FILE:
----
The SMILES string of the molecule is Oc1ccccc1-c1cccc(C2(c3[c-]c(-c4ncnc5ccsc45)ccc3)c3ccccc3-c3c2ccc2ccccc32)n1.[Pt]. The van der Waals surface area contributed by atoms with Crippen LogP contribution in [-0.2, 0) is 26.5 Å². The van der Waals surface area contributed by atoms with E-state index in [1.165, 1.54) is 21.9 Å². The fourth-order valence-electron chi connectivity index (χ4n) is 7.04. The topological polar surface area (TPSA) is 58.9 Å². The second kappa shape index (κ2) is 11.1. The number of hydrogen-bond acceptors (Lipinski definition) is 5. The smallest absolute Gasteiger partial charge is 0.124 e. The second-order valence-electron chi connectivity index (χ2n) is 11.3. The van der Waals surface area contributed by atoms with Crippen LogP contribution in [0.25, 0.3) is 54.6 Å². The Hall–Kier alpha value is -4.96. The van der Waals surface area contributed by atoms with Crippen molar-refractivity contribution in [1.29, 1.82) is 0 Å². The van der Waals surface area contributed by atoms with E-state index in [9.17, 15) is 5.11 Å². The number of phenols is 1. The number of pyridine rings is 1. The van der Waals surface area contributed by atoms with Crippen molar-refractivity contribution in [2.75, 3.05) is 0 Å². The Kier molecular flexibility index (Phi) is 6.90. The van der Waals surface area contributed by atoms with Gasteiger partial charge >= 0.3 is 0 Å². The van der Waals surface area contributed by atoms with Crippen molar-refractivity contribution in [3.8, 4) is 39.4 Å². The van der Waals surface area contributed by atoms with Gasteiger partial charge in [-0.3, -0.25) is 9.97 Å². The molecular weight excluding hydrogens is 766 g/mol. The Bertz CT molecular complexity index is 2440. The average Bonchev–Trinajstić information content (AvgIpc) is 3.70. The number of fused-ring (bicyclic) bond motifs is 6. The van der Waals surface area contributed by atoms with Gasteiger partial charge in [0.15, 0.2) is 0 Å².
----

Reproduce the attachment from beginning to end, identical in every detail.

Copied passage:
The SMILES string of the molecule is Oc1ccccc1-c1cccc(C2(c3[c-]c(-c4ncnc5ccsc45)ccc3)c3ccccc3-c3c2ccc2ccccc32)n1.[Pt]. The van der Waals surface area contributed by atoms with Crippen LogP contribution in [-0.2, 0) is 26.5 Å². The van der Waals surface area contributed by atoms with E-state index in [1.165, 1.54) is 21.9 Å². The fourth-order valence-electron chi connectivity index (χ4n) is 7.04. The topological polar surface area (TPSA) is 58.9 Å². The second kappa shape index (κ2) is 11.1. The number of hydrogen-bond acceptors (Lipinski definition) is 5. The smallest absolute Gasteiger partial charge is 0.124 e. The second-order valence-electron chi connectivity index (χ2n) is 11.3. The van der Waals surface area contributed by atoms with Crippen LogP contribution in [0.25, 0.3) is 54.6 Å². The Hall–Kier alpha value is -4.96. The van der Waals surface area contributed by atoms with Crippen molar-refractivity contribution in [1.29, 1.82) is 0 Å². The van der Waals surface area contributed by atoms with E-state index in [9.17, 15) is 5.11 Å². The number of phenols is 1. The number of pyridine rings is 1. The van der Waals surface area contributed by atoms with Crippen molar-refractivity contribution in [2.75, 3.05) is 0 Å². The Kier molecular flexibility index (Phi) is 6.90. The van der Waals surface area contributed by atoms with Gasteiger partial charge >= 0.3 is 0 Å². The van der Waals surface area contributed by atoms with Crippen molar-refractivity contribution in [3.8, 4) is 39.4 Å². The van der Waals surface area contributed by atoms with Gasteiger partial charge in [-0.3, -0.25) is 9.97 Å². The molecular weight excluding hydrogens is 766 g/mol. The Bertz CT molecular complexity index is 2440. The average Bonchev–Trinajstić information content (AvgIpc) is 3.70. The number of fused-ring (bicyclic) bond motifs is 6. The van der Waals surface area contributed by atoms with Gasteiger partial charge in [0.15, 0.2) is 0 Å².